My favourite yogurt is – and I’m not making this up – 2% plain organic yogurt. You can’t get simpler. Yet it’s incredibly difficult to find. I hunt through shelves and shelves of flavoured, zero fat, conventional brands before I find what I want. On the other hand, organic and yogurt have both exploded so much in recent years that it is possible, with the customary hunt of course, to find them everywhere, even Walmart.

I embarked on a hunt yesterday and came away proud that I’d found what I wanted in a short time. Remember, I almost always have 2 kids trailing me so time is of the essence. Here’s the product I bought:

Greek Yogurt

Plain? Check
2%? Check
Organic? No. But it definitely perceives itself as organic and caught me out.
Regular? No. It’s Greek. It’s all Greek these days. I never even noticed this point.

I’m not a fan of Greek so this bothers me. I like to mix my yogurt with agave nectar and flax seed and pouring it over chopped fruit. You add flax seed to greek yogurt and you’d need a knife to cut it. Leave it for a few minutes and it would turn into  a brick.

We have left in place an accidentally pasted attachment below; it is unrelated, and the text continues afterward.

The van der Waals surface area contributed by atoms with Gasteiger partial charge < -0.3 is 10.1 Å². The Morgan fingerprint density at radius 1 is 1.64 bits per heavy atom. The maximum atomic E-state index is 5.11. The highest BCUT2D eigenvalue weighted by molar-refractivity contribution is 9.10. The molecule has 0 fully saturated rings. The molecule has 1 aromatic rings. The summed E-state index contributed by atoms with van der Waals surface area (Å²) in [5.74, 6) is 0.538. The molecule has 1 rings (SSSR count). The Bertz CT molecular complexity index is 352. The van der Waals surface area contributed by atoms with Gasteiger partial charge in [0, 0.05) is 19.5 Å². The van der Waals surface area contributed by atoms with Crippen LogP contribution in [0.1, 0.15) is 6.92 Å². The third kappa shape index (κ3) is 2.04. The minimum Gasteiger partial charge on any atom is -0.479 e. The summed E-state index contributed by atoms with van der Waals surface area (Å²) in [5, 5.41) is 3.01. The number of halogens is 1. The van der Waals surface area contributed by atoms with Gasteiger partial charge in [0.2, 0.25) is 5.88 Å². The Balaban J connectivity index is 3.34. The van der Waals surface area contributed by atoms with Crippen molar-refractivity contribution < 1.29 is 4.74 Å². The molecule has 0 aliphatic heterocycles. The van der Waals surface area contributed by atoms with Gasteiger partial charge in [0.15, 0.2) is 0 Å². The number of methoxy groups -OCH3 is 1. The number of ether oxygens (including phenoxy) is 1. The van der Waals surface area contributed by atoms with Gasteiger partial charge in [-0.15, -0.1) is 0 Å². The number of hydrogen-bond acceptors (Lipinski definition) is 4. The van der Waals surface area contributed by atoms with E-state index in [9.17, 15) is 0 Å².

Now I have this container of Greek yogurt in my fridge that I’m wondering what to do with. It’s actually a very healthy food, despite the fact that it isn’t organic. Greek yogurt is much higher in protein while significantly lower in sodium, carbs and sugar. It is higher in fat which explains the enormous selection of low-fat and fat-free varieties. I prefer the versions with some fat since fat helps the absorption of certain vitamins and minerals, including calcium which can sometimes be the sole reason that some people eat yogurt.

It is also very frequently dressed up by manufacturers in the Food Industry. So many varieties I see contain artificial flavours, artificial colours, preservatives, GMOs or added sugar. One variety I found in the store contained 26 grams of sugar in one serving. No, that’s not a typo. It’s unbelievable.

So please be careful of what you choose and make sure you read the ingredients and the sugar levels. Once you’ve done that, Greek yogurt, with its thick creamy tang, can be used in many dishes.

— Try it in potato or pasta salad instead of mayonnaise.
— Add garlic, dill and parsley to taste and serve as a dip with crackers or raw vegetable sticks.
— Substitute it for sour cream in taco or burritos.
— Use it as a sandwich spread

With my container, I’m going to use some as a marinade for chicken pieces. The yogurt acts like a tenderizer resulting in great flavour and texture. Simply mix the marinade ingredients together and toss over the chicken pieces for 2 hours or overnight. Then grill or bake up the chicken as normal. Delicious!

Yogurt marinaded chicken1/2 cup plain greek yogurt